We may have a limited ability to assess the management of a prospective target business and, as a result, may affect our Initial Business Combination with a target business whose management may not have the skills, qualifications or abilities to manage a public company.

When evaluating the desirability of effecting our Initial Business Combination with a prospective target business, our ability to assess the target business’s management may be limited due to a lack of time, resources or information. Our assessment of the capabilities of the target’s management, therefore, may prove to be incorrect and such management may lack the skills, qualifications or abilities we suspected. These risks may be heightened by our inability to spend extended periods of time with the target business’s management due to COVID-19 restrictions impacting travel or in-person activities. Should the target’s management not possess the skills, qualifications or abilities necessary to manage a public company, the operations and profitability of the post-combination business may be negatively impacted. Accordingly, any stockholders or Warrant holders who choose to remain a stockholder or Warrant holder following our Initial Business Combination could suffer a reduction in the value of their securities. Such stockholders or Warrant holders are unlikely to have a remedy for such reduction in value.

The officers and directors of an acquisition candidate may resign upon completion of our Initial Business Combination. The departure of a business combination target’s key personnel could negatively impact the operations and profitability of our post-combination business. The role of an acquisition candidate’s key personnel upon the completion of our Initial Business Combination cannot be ascertained at this time. Although we contemplate that certain members of an acquisition candidate’s management team will remain associated with the acquisition candidate following our Initial Business Combination, it is possible that members of the management of an acquisition candidate will not wish to remain in place. In addition, the merchant banking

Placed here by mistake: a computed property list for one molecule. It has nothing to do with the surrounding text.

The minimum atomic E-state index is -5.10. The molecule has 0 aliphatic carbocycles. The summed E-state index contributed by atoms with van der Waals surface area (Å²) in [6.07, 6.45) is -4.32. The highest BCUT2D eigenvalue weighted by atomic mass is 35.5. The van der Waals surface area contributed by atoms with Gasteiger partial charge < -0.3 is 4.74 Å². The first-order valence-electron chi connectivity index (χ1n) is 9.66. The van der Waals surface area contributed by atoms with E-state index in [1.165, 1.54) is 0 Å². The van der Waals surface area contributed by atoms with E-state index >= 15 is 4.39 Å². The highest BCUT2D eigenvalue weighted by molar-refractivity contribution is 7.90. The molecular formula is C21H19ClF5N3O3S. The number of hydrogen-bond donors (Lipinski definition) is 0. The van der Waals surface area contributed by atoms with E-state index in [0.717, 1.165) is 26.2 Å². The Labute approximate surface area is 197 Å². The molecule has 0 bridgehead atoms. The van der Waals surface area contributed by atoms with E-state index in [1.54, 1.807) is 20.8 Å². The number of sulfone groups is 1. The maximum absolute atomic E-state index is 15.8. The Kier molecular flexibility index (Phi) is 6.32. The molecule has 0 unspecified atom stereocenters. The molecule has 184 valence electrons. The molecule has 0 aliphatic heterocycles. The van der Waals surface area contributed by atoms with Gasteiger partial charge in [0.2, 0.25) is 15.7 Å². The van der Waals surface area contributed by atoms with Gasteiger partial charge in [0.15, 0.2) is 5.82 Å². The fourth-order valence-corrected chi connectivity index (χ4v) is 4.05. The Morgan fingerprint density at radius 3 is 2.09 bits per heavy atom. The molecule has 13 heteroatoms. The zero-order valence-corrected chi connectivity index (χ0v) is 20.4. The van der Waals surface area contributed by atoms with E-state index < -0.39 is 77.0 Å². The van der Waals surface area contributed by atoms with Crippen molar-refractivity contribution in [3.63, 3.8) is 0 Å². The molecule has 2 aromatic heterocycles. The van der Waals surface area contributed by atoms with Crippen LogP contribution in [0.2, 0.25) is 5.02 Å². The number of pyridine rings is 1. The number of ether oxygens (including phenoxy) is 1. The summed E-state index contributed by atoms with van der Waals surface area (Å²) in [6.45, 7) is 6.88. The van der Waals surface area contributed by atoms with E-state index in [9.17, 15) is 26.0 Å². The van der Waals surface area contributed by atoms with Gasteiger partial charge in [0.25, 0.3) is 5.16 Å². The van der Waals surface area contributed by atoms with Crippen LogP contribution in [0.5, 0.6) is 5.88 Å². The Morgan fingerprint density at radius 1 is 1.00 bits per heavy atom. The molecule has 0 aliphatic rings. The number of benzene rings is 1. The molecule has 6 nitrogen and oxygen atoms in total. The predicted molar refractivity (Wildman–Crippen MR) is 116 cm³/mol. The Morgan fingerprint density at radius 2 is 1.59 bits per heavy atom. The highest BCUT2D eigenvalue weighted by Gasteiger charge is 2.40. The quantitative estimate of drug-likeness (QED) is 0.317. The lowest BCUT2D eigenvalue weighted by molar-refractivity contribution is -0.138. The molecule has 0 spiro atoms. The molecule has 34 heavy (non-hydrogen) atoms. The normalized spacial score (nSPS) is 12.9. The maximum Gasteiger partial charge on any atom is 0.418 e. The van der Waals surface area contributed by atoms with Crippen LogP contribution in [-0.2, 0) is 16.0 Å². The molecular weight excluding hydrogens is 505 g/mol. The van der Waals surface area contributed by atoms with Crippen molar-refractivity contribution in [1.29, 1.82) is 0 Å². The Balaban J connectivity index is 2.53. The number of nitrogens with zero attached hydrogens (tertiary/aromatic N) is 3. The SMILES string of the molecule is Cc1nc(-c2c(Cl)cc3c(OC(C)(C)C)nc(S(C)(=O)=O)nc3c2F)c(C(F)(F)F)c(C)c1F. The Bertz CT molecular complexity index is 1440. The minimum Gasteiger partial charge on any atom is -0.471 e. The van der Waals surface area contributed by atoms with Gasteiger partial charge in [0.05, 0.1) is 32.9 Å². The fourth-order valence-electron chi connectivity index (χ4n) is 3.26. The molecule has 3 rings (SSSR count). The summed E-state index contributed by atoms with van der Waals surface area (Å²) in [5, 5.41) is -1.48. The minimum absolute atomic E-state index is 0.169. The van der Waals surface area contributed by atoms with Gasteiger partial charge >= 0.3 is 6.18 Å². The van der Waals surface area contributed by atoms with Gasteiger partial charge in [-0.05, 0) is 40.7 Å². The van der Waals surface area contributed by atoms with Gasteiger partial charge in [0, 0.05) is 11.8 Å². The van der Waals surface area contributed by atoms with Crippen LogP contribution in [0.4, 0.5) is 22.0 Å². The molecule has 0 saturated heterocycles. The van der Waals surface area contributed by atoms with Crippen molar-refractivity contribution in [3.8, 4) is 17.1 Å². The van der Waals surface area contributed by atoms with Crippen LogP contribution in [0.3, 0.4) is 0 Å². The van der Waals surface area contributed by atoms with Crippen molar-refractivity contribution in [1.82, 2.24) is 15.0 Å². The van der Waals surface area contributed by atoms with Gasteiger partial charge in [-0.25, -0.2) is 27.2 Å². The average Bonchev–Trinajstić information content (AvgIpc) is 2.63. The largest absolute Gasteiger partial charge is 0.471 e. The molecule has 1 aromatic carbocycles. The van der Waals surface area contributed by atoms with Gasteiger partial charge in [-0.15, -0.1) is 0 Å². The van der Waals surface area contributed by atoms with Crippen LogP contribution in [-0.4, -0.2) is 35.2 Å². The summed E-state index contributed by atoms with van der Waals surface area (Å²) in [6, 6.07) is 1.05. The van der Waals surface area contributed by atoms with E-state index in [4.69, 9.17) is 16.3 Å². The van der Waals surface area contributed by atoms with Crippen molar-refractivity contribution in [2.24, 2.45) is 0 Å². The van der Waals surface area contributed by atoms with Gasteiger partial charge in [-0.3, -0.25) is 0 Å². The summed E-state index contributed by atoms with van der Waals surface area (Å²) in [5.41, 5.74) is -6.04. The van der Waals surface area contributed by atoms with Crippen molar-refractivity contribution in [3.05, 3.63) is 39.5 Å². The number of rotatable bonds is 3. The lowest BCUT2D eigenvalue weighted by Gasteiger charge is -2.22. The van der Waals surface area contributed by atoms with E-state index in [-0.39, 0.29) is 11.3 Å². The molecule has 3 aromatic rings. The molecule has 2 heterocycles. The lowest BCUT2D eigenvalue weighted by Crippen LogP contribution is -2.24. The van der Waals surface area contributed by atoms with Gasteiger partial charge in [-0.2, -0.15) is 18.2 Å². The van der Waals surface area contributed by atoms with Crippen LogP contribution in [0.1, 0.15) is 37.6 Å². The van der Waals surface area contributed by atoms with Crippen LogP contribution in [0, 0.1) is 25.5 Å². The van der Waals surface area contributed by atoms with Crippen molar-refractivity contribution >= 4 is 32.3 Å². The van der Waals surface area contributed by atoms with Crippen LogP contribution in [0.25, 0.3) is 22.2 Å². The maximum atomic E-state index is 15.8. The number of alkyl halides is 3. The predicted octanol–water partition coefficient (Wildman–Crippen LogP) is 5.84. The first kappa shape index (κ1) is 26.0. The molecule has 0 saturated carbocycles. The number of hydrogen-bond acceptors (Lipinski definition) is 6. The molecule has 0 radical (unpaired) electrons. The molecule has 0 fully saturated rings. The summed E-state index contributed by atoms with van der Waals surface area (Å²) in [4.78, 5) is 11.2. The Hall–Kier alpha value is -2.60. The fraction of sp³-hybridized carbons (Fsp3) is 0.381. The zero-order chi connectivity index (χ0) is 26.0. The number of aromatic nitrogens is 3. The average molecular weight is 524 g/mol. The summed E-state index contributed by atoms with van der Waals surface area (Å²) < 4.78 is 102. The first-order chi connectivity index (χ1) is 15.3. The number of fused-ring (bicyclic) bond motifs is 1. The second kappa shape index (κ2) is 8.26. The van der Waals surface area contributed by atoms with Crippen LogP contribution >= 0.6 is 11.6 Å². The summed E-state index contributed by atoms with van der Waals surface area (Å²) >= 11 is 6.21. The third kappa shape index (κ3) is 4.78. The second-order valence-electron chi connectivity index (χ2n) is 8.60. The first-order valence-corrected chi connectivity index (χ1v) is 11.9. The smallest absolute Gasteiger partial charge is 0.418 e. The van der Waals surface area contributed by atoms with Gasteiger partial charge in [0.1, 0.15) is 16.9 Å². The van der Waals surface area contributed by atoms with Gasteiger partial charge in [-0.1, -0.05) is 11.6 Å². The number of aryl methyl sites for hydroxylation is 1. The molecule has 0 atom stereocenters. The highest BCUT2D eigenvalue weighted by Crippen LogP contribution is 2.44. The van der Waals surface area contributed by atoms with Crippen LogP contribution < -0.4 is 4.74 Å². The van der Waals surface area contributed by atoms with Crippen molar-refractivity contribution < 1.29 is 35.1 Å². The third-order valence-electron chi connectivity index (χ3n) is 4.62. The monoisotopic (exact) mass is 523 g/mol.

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authority of the BHCA will restrict employees of Goldman Sachs from participating in the routine management and operations of the post-transaction company. As a result, we may need to reconstitute the management team of the post-transaction company in connection with our Initial Business Combination, which may adversely impact our ability to complete an acquisition in a timely manner or at all.

If our management team following our Initial Business Combination is unfamiliar with U.S. securities laws, they may have to expend time and resources becoming familiar with such laws, which could lead to various regulatory issues.

Following our Initial Business Combination, any or all of our management could resign from their positions as officers of the post-business combination company, and the management of the target business at the time of the business combination could remain in place. Management of the target business may not be familiar with U.S. securities laws. If new management is unfamiliar with U.S. securities laws, they may have to expend time and resources becoming familiar with such laws. This could be expensive and time-consuming and could lead to various regulatory issues which may adversely affect our operations.

Risks Relating to our Sponsor or Management Team